Pass Data to the Renderer

Now we want to know how we can access these from the renderer. We can't use the same import statements that we use in the main process. Instead, we can use require(). If you have a rendered page that you want to make use of some TypeScript class, you can create an instance by requiring that module in <script></script> tags.

<!DOCTYPE html>
<html>
<head>
    <title>Getting to know Electron with TypeScript.</title>
</head>
<body>
    <h2>TypeScript is fun!</h2>

    <p id="dog"></p>
    <p id="cat"></p>
    <script>
        // Option 1
        var dog = require('./dog').Dog.prototype;
        document.getElementById('dog').textContent = dog.speak();

        // Option 2
        var x = require('./cat');
        cat = new x.Cat(6, 'Jack');
        document.getElementById('cat').textContent = cat.speak();
    </script>
</body>
</html>

Option 1

This option shown above does not call the Dog class constructor. As a result, any state you might require in your classes won't have been initialized. You're still able to use functions and access class properties, but it's likely you'll hit some issues if you require more stateful objects in your application.

Option 2

Contrary to the prior option, you can access an object's constructor. This will resolve the issues mentioned above regarding state.

Both of these techniques have the issue of creating a lot of inline JavaScript being rendered in your HTML files. This isn't very pretty, so instead we can use secret hidden option 3.

Option 3

A much cleaner solution, you can put all the JavaScript you want in a separate TypeScript file and just use a single require() statement in your HTML, like below.

<!DOCTYPE html>
<html>
<head>
   <title>Getting to know Electron with TypeScript.</title>
</head>
<body>
   <h2>TypeScript is fun!</h2>

   <p id="bird"></p>
   <script>
       // Option 3, if you don't like inline
       require('./bird');
   </script>
</body>
</html>

Now in your bird.ts file you can include your class definitions and the code you'd like to be run in your renderer.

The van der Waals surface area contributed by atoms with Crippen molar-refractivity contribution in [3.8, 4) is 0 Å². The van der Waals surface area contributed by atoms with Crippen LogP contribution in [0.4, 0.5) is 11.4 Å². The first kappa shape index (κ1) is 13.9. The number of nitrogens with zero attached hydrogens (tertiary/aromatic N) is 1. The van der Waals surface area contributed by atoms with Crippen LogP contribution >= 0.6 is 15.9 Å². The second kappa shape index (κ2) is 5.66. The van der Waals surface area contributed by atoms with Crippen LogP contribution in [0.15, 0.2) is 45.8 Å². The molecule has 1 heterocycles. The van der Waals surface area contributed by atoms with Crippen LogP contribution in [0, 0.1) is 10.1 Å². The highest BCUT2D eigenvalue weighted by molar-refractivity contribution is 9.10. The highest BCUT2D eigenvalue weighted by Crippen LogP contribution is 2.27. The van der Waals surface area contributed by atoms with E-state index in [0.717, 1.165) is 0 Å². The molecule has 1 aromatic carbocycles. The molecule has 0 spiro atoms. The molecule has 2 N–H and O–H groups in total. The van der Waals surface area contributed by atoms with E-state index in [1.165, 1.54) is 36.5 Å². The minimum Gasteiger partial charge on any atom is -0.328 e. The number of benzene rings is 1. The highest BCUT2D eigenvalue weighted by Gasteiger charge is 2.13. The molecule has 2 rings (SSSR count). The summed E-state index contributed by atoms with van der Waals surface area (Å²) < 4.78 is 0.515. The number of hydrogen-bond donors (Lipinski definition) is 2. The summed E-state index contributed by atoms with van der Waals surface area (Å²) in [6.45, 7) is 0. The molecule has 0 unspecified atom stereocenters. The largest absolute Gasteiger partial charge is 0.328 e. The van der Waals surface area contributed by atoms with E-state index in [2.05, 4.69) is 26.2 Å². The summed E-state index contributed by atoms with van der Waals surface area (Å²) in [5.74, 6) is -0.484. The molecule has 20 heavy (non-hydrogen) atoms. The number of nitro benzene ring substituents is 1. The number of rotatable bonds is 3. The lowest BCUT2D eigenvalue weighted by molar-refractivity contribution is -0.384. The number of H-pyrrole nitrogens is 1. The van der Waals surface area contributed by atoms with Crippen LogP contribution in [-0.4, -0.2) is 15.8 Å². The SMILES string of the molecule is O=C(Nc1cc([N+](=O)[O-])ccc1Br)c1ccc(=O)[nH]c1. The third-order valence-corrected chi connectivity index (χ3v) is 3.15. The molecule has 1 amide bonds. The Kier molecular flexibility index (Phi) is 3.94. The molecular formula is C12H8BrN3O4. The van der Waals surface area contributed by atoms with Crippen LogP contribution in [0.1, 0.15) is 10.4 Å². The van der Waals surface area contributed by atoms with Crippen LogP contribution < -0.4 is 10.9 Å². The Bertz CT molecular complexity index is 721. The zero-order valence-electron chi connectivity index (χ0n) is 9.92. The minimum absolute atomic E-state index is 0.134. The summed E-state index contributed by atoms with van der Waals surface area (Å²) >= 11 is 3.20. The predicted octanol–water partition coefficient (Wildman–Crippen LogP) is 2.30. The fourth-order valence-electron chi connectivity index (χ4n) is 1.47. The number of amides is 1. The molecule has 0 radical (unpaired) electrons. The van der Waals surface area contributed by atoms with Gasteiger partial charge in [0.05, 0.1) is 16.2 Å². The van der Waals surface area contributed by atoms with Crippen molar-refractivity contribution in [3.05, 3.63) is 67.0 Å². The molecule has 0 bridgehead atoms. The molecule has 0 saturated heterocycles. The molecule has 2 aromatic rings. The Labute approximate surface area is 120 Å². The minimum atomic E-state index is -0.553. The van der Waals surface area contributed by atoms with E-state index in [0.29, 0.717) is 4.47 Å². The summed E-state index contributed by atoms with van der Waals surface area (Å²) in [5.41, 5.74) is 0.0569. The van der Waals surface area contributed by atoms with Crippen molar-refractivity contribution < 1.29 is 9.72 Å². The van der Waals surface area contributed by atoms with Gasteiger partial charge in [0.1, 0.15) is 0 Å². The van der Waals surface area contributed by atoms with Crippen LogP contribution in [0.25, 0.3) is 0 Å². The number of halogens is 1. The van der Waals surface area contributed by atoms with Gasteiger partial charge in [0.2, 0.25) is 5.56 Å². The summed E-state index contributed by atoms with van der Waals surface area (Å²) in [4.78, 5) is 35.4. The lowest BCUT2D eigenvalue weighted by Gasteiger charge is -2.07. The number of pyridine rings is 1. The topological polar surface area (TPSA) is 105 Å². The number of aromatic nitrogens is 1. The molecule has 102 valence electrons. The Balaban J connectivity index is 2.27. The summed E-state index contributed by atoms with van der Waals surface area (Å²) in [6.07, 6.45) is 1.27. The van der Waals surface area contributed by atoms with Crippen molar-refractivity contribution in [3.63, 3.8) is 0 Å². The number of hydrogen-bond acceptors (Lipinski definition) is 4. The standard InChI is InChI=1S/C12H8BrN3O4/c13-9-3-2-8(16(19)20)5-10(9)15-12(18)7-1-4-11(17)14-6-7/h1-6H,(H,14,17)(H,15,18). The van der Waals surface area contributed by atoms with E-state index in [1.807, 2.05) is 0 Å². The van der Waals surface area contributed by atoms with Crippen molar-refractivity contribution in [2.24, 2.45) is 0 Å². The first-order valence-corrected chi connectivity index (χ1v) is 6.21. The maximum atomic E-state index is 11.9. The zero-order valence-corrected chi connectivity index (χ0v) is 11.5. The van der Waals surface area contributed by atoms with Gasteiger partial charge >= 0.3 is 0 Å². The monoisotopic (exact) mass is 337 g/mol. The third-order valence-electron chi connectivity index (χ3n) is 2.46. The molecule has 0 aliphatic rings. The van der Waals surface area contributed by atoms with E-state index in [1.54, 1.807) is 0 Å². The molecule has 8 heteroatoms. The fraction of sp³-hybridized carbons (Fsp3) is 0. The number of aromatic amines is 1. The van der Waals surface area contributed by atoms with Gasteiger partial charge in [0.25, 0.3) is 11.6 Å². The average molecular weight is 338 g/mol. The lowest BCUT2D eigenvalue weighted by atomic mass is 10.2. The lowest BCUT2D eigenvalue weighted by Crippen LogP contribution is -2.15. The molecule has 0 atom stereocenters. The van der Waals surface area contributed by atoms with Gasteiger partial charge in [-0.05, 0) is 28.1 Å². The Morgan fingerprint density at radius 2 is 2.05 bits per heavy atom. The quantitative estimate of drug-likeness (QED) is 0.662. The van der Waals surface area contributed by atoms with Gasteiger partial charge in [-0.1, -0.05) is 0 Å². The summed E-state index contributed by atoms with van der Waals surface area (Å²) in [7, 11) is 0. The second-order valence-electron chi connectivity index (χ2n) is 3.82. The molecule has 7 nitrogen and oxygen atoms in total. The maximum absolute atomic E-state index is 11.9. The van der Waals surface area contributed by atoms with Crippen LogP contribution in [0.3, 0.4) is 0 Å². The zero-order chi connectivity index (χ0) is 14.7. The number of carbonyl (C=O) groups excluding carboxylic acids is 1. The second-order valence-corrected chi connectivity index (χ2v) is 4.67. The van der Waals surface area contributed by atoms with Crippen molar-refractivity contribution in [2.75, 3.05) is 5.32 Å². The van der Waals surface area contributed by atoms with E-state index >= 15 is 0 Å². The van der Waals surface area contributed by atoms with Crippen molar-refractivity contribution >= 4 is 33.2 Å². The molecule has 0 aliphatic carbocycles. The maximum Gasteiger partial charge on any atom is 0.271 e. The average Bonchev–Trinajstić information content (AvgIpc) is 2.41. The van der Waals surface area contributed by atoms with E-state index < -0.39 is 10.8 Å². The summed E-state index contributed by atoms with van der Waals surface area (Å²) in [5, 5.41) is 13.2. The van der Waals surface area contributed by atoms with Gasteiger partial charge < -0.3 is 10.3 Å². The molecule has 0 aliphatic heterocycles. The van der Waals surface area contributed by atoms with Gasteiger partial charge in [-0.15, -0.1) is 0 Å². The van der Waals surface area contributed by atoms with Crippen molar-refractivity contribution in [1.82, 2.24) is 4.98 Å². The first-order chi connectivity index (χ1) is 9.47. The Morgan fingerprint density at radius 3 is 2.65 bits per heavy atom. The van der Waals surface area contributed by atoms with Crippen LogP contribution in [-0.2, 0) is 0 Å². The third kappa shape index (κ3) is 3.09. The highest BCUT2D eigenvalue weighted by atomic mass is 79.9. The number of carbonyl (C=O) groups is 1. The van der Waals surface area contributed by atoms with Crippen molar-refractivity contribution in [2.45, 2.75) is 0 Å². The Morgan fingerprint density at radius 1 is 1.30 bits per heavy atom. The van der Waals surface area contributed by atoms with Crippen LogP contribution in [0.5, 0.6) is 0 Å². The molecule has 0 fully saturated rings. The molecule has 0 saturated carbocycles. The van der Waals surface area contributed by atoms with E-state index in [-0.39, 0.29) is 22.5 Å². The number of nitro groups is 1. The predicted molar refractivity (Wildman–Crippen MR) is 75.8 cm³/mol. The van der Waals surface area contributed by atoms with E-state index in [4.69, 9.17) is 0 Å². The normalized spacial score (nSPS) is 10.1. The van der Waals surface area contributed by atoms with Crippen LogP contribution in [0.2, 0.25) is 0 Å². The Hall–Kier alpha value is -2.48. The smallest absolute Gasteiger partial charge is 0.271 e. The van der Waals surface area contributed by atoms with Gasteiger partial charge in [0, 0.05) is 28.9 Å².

// bird.ts
import {Animal} from './animal';

export class Bird implements Animal {
   age: number;
   name: string;

   constructor(age: number, name: string) {
       this.age = age;
       this.name = name;
   }

   speak() {
       return "Chirp chirp!"
   }
}

// This code will be run in the renderer if we use require('./bird);
let parrot = new Bird(6, "The Pirate");

// Safety checks aren't required, but you'll get compiler errors without them.
let elem = document.getElementById('bird');

if(elem) {
   elem.textContent = parrot.speak();
}

// Compiler Error
document.getElementById('bird').textContent = parrot.speak();

Note that when you're operating on DOM elements the TypeScript compiler is going to get mad at you if you don't operate safely. I've shown two examples of accessing an element from the DOM above, but one doesn't operate on the selected element until we've verified it exists. If you try to do this, the TypeScript compiler will tell you Object is possibly null. Another friendly feature you gain from using a compiled JavaScript superset.

Now in your HTML you can just do the following. This will keep your code cleaner, while still allowing you to access any TypeScript classes you've defined.

<script>
    require('./bird');
</script>

When all is said and done, you'll get something like this!

Finished Sample App

Conclusion

I hope you found this post useful. It was a bit longer, but we went over a few larger concepts and applied them. TypeScript is a fantastic tool for both web and desktop development, but I haven't seen many other blogs on using it with Electron in this way. I hope this cleared up some things for you.

Happy coding!